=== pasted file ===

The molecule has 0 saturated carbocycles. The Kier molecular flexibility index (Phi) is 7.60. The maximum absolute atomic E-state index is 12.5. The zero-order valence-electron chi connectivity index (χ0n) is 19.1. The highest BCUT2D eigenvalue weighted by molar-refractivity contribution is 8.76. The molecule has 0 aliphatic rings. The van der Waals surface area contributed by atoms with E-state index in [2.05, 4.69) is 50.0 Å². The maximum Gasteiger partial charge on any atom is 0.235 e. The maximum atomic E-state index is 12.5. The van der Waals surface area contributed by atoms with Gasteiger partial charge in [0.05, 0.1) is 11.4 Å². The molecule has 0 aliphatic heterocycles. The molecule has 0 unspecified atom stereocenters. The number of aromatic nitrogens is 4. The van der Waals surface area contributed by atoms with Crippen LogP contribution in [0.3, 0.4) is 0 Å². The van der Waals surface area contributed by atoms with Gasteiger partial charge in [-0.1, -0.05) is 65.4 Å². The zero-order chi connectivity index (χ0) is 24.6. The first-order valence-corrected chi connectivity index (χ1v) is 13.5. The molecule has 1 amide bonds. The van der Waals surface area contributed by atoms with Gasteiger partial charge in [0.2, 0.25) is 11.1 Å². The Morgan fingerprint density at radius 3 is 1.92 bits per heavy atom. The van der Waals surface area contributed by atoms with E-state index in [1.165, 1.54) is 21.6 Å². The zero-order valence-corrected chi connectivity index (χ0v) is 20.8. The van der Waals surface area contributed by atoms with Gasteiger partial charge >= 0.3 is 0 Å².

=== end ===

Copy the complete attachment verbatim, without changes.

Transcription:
The molecule has 0 saturated carbocycles. The Kier molecular flexibility index (Phi) is 7.60. The maximum absolute atomic E-state index is 12.5. The zero-order valence-electron chi connectivity index (χ0n) is 19.1. The highest BCUT2D eigenvalue weighted by molar-refractivity contribution is 8.76. The molecule has 0 aliphatic rings. The van der Waals surface area contributed by atoms with E-state index in [2.05, 4.69) is 50.0 Å². The maximum Gasteiger partial charge on any atom is 0.235 e. The maximum atomic E-state index is 12.5. The van der Waals surface area contributed by atoms with Gasteiger partial charge in [0.05, 0.1) is 11.4 Å². The molecule has 0 aliphatic heterocycles. The molecule has 0 unspecified atom stereocenters. The number of aromatic nitrogens is 4. The van der Waals surface area contributed by atoms with Crippen LogP contribution in [0.3, 0.4) is 0 Å². The van der Waals surface area contributed by atoms with Gasteiger partial charge in [-0.1, -0.05) is 65.4 Å². The zero-order chi connectivity index (χ0) is 24.6. The first-order valence-corrected chi connectivity index (χ1v) is 13.5. The molecule has 1 amide bonds. The van der Waals surface area contributed by atoms with Gasteiger partial charge in [0.2, 0.25) is 11.1 Å². The Morgan fingerprint density at radius 3 is 1.92 bits per heavy atom. The van der Waals surface area contributed by atoms with E-state index in [1.165, 1.54) is 21.6 Å². The zero-order valence-corrected chi connectivity index (χ0v) is 20.8. The van der Waals surface area contributed by atoms with Gasteiger partial charge >= 0.3 is 0 Å².